“Golbasto Momarem Evlame Gurdilo Shefin Mully Ully Gue, most mighty Emperor of Lilliput, delight and terror of the universe, whose dominions extend five thousand _blustrugs_ (about twelve miles in circumference) to the extremities of the globe; monarch of all monarchs, taller than the sons of men; whose feet press down to the centre, and whose head strikes against the sun; at whose nod the princes of the earth shake their knees; pleasant as the spring, comfortable as the summer, fruitful as autumn, dreadful as winter: his most sublime majesty proposes to the man-mountain, lately arrived at our celestial dominions, the following articles, which, by a solemn oath, he shall be obliged to perform:— “1st, The man-mountain shall not depart from our dominions, without our license under our great seal.
Their apprehensions arise from several changes they dread in the celestial bodies: for instance, that the earth, by the continual approaches of the sun towards it, must, in course of time, be absorbed, or swallowed up; that the face of the sun, will, by degrees, be encrusted with its own effluvia, and give no more light to the world; that the earth very narrowly escaped a brush from the tail of the last comet, which would have infallibly reduced it to ashes; and that the next, which they have calculated for one-and-thirty years hence, will probably destroy us.
They spend the greatest part of their lives in observing the celestial bodies, which they do by the assistance of glasses, far excelling ours in goodness.
It may be rendered into English thus: “May your celestial majesty outlive the sun, eleven moons and a half!” To this the king returned some answer, which, although I could not understand, yet I replied as I had been directed: _Fluft drin yalerick dwuldom prastrad mirpush_, which properly signifies, “My tongue is in the mouth of my friend;” and by this expression was meant, that I desired leave to bring my interpreter; whereupon the young man already mentioned was accordingly introduced, by whose intervention I answered as many questions as his majesty could put in above an hour.
So that not the fierce-fanged tiger in his heraldic coat can so stagger courage as the white-shrouded bear or shark.* *With reference to the Polar bear, it may possibly be urged by him who would fain go still deeper into this matter, that it is not the whiteness, separately regarded, which heightens the intolerable hideousness of that brute; for, analysed, that heightened hideousness, it might be said, only rises from the circumstance, that the irresponsible ferociousness of the creature stands invested in the fleece of celestial innocence and love; and hence, by bringing together two such opposite emotions in our minds, the Polar bear frightens us with so unnatural a contrast.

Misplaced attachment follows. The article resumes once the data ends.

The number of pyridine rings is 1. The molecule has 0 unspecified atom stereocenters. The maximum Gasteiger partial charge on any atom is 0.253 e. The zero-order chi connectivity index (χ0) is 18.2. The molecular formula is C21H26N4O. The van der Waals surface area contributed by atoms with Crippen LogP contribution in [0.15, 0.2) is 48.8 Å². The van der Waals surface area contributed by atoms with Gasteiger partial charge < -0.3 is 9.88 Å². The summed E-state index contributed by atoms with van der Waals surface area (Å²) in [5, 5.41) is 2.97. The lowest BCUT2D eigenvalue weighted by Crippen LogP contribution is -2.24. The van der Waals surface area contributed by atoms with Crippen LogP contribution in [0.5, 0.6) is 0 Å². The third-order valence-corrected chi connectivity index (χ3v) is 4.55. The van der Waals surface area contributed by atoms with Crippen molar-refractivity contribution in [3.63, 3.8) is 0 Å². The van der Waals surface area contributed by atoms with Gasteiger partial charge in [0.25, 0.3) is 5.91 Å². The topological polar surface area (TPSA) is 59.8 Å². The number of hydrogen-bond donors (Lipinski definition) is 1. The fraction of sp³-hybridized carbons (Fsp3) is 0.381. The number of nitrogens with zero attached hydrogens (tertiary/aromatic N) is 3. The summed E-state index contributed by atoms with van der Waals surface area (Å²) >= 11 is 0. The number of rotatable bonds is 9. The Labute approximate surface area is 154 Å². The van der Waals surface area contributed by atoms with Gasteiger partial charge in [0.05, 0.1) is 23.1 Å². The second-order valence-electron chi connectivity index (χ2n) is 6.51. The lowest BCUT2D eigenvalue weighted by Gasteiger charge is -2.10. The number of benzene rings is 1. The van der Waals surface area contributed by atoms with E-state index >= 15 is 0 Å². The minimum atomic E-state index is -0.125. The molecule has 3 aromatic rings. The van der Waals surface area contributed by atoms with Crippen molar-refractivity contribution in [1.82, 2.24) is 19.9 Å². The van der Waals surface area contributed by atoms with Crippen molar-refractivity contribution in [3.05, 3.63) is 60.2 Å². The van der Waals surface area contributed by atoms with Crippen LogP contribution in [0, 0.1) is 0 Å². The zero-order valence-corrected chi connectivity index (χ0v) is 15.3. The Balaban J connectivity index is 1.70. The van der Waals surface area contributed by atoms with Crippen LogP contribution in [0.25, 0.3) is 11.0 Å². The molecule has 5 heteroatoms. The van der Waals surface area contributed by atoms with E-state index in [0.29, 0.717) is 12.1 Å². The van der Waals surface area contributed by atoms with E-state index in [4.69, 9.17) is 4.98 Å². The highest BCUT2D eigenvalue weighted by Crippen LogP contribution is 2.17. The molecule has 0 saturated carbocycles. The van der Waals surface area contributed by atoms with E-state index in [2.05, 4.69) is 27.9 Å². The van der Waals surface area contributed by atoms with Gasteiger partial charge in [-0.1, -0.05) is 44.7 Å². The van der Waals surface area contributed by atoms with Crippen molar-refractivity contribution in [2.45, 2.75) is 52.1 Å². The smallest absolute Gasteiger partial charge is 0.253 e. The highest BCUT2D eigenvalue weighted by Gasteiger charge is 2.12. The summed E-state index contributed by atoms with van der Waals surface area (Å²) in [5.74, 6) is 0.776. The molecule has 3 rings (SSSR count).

Lit up by the moon, it looked celestial; seemed some plumed and glittering god uprising from the sea.
Other poets have warbled the praises of the soft eye of the antelope, and the lovely plumage of the bird that never alights; less celestial, I celebrate a tail.
So man's insanity is heaven's sense; and wandering from all mortal reason, man comes at last to that celestial thought, which, to reason, is absurd and frantic; and weal or woe, feels then uncompromised, indifferent as his God.
In an apartment of the great temple of Denderah, some fifty years ago, there was discovered upon the granite ceiling a sculptured and painted planisphere, abounding in centaurs, griffins, and dolphins, similar to the grotesque figures on the celestial globe of the moderns.
More Vocab Words::: panache - flair; manner of doing things without any difficulty (causing admiration); flamboyance; bunch of feathers (on a helmet); Ex. with great panache; CF.
::: sparse - not thick; thinly scattered; scanty
::: blight - plant disease; V: infect with blight; ruin; destroy
::: compelling - overpowering; irresistible in effect; holding one's attention; that compels one to do something; Ex. a compelling adventure story; V. compel
::: pauper - very poor person
::: obeisance - bow (to show respect and obedience)
::: fatalism - belief that events are determined by forces or fates beyond one's control; ADJ. fatalistic; CF. fatal: causing death
::: cynical - skeptical or distrustful of human motives; N. cynicism; CF. cynic: person who believes all people are motivated by selfishness
::: inhibited - (of a person) unable to express what one really feels
::: lustrous - shining; brilliant; Ex. lustrous hair